One often hears, probably correctly, that the best route to a lucrative career is through various STEM fields like engineering and computer programming. So why is no one complaining about the The Big Bang Theory, particularly Howard Wolowitz and Raj Koothrappali?
Wolowitz is an MIT-trained engineer who speaks umpteen languages. As a researcher at Cal Tech, he has contracts with NASA to design, among other things, space toilets. Now, the average salary for a terrestrial master plumber in the U.S. is $80,000 per year. I have to assume NASA would pay better than that. Also Wolowitz spent most of the series living with his mother, so presumably he saved quite a bit on rent, food, and laundry. When his mom died he inherited the house, which was presumably paid off. His wife, meanwhile, is a major scientist at a biotech company. And yet, when he found out they were going to have a kid he was so freaked out about his finances he had to come up with a quantum gyroscope that the Air Force eventually commandeered (with nary a word about compensation for this clear taking of intellectual property).
Meanwhile Raj, a Cal Tech astrophysicist, spent most of the series as an insanely rich metrosexual, but only because he benefitted from his father’s exorbitant wealth. His father, you see, is a gynecologist in India, and we all know that’s where the real money is. When he finally stopped taking his father’s Big Gyno rupees, he was essentially a pauper who couldn’t afford his rent or even tickets to ComicCon.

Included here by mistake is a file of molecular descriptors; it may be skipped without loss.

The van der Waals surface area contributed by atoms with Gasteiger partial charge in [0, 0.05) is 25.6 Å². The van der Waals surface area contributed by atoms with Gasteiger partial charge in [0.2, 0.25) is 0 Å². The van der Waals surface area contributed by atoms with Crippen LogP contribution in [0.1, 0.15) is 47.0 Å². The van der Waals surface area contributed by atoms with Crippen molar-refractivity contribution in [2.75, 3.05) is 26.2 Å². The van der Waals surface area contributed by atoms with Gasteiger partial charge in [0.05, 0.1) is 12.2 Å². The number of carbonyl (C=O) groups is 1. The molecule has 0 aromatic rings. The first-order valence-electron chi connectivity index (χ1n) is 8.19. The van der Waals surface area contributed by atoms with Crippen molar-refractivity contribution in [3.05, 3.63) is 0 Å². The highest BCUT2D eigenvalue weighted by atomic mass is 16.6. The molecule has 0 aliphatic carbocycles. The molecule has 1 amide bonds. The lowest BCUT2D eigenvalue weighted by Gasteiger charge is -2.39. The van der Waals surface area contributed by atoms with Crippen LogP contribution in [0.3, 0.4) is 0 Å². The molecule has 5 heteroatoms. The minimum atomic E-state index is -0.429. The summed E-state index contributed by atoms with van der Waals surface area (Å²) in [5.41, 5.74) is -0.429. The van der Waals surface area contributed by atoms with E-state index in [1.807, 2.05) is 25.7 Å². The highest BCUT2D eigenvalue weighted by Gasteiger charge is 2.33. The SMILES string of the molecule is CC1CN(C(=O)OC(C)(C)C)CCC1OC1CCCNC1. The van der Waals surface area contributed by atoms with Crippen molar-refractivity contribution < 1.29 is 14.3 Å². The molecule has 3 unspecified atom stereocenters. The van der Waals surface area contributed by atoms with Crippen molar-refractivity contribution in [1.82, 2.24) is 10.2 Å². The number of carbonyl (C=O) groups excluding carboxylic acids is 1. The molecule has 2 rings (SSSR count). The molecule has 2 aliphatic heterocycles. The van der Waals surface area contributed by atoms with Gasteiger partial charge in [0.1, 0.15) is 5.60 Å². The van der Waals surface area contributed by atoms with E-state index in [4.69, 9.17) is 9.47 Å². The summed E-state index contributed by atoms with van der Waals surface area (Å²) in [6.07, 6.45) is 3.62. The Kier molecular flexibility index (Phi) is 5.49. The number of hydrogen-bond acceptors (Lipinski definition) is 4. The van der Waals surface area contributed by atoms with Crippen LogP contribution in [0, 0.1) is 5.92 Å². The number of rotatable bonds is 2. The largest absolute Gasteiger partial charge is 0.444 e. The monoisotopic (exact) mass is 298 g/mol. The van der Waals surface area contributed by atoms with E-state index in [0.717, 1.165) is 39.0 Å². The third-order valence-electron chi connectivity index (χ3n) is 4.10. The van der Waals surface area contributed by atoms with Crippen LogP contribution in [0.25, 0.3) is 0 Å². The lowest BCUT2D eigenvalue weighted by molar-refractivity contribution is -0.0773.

I distinctly remember how, in the 1990s, people mocked the economics of Friends, in which a bunch of 20-somethings seemed to live pretty well in fairly nice apartments, working at mostly low paying jobs (Rachel worked at a coffee shop and then in retail; Ross was an assistant professor of paleontology at NYU; Joey was a mostly out-of-work actor; Phoebe was a masseuse and coffee-house singer; Monica was a struggling chef; and Chandler, the wealthiest of the bunch, was an IT procurements manager with the specialization “statistical analysis and data reconfiguration”).
And yet, the writers of Friends at least had their characters struggle to make ends meet in a plausible fashion. The cast of BBT did everything right. Except for Penny, in high school they would have been considered losers by pretty much everyone on Friends (except maybe Ross and Rachel). The BBTers worked hard, got the best grades at the best schools and have, in fact, landed perhaps not the most lucrative jobs for their fields certainly among the most prestigious. They should be doing all right.
Why aren’t they? Perhaps one answer is that we’re supposed to feel sorry for nerds and geeks and viewers might lose some sympathy for these frozen adolescents if they were portrayed as prosperous young professionals. And, again, they should be prosperous precisely because they adhered to the bourgeois norms of hard work, delayed gratification and — albeit socially enforced — sexual restraint. Penny, who is really a refugee from the moral universe of Friends, was a promiscuous party girl who only got her life together when the nerd norms rubbed off on her. But we’re still supposed to think she’s the normal and cool character, even though she often brags about how she cares about little other than superficial things and even jokes that her successful physicist husband doesn’t deserve someone as great as her.
Whatever the reason, I think it’s interesting how much the writers struggle to conceal the fact that these supposed losers are in fact among the biggest winners of today’s economy.